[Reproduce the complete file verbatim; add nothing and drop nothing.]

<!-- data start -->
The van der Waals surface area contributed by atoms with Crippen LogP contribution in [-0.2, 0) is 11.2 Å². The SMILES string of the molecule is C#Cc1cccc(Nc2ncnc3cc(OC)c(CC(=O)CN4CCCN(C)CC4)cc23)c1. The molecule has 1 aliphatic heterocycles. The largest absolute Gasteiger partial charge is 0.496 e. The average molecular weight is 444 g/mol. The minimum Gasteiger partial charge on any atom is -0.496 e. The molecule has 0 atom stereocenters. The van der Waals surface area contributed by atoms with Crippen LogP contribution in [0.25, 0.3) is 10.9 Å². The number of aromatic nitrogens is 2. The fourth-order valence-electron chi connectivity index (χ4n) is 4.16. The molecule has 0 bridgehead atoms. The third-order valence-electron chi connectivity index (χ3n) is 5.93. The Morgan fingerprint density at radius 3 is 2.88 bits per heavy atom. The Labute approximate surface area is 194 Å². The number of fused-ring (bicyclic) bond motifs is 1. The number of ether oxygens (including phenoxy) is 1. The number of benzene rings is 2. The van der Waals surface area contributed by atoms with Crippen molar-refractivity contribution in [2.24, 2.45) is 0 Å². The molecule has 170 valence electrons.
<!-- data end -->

The van der Waals surface area contributed by atoms with Crippen LogP contribution in [-0.2, 0) is 11.2 Å². The SMILES string of the molecule is C#Cc1cccc(Nc2ncnc3cc(OC)c(CC(=O)CN4CCCN(C)CC4)cc23)c1. The molecule has 1 aliphatic heterocycles. The largest absolute Gasteiger partial charge is 0.496 e. The average molecular weight is 444 g/mol. The minimum Gasteiger partial charge on any atom is -0.496 e. The molecule has 0 atom stereocenters. The van der Waals surface area contributed by atoms with Crippen LogP contribution in [0.25, 0.3) is 10.9 Å². The number of aromatic nitrogens is 2. The fourth-order valence-electron chi connectivity index (χ4n) is 4.16. The molecule has 0 bridgehead atoms. The third-order valence-electron chi connectivity index (χ3n) is 5.93. The Morgan fingerprint density at radius 3 is 2.88 bits per heavy atom. The Labute approximate surface area is 194 Å². The number of fused-ring (bicyclic) bond motifs is 1. The number of ether oxygens (including phenoxy) is 1. The number of benzene rings is 2. The van der Waals surface area contributed by atoms with Crippen molar-refractivity contribution in [2.24, 2.45) is 0 Å². The molecule has 170 valence electrons.